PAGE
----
The law goes on to state that the reapportionment commission should consist of 15 members, including three elected officials, two appointed officials, and 10 citizens.

But apparently, the allure of downsizing is so overwhelming that local politicians these days will do anything—even to the extent of ignoring existing law—in order to connect themselves with the movement.

The Erie County Legislature has shrunk already to 15, and yet the population of Erie County has not changed much since 1970, when the legislature had many more members; the old Board of Supervisors had 54 members. The Buffalo Common Council a few years ago lost its at-large council seats and its citywide-elected council presidency, shrinking from 13 members to nine —and the impact on the quality of decision-making has been…what, exactly?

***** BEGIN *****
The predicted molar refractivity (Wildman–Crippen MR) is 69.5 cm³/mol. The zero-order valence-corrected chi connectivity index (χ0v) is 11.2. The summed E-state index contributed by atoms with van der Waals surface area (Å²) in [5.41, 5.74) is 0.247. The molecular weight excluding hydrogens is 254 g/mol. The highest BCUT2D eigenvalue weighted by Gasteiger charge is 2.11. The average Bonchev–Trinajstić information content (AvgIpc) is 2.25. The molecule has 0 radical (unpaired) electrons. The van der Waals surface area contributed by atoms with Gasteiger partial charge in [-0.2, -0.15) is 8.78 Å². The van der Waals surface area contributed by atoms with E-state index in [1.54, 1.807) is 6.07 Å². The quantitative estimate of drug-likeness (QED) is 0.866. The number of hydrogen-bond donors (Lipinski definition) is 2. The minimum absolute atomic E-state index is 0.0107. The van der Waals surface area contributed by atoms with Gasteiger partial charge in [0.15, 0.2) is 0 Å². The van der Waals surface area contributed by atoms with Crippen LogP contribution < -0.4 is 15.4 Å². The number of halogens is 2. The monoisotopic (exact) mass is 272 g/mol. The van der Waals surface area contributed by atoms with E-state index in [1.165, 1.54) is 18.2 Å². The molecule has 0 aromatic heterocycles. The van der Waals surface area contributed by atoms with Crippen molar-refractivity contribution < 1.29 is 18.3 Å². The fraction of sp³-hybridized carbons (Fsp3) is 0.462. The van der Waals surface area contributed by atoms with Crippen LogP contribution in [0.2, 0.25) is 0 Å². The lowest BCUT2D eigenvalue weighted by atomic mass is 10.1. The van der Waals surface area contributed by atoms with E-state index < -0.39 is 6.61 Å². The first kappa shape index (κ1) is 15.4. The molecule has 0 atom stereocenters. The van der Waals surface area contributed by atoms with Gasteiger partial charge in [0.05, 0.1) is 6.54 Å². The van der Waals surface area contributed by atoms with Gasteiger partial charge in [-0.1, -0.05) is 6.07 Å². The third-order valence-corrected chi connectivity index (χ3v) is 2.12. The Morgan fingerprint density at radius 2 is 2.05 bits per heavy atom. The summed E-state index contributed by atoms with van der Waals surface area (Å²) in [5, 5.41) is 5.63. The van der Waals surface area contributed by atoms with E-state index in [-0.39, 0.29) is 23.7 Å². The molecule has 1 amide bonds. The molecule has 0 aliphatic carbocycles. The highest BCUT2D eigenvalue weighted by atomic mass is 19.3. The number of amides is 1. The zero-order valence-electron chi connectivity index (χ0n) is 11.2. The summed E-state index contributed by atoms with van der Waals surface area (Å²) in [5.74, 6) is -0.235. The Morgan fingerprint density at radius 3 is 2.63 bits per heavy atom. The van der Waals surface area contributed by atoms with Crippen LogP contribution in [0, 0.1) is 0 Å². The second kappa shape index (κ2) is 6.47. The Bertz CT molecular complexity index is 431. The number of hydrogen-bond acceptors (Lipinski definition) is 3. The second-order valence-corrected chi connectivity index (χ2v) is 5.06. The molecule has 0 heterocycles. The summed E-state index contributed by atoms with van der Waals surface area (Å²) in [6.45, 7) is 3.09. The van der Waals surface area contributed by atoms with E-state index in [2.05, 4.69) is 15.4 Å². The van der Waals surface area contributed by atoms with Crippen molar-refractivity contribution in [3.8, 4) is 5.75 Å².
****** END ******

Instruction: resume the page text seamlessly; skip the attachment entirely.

In this week’s ill-attended votes in Evans and in West Seneca, where town board downsizing was on the ballot, the nature of the fights was entirely personal. In West Seneca, the supervisor saw an opportunity for ridding himself of two board opponents. In Evans, a long-delayed reassessment and the resulting anger over increased property taxes was the issue. In both cases, lawsuits about the Open Meetings Act were already contemplated in case the downsizing initiatives prevailed.

Childhood’s end

Size matters. Democracy matters. It’s a tricky balance. Concentrating power in the hands of just a few elected officials is a risky matter—but the massive democracy of the 400-odd member New Hampshire State Legislature (which is three times the size of New York’s) seems to work only in out-of-the-way places.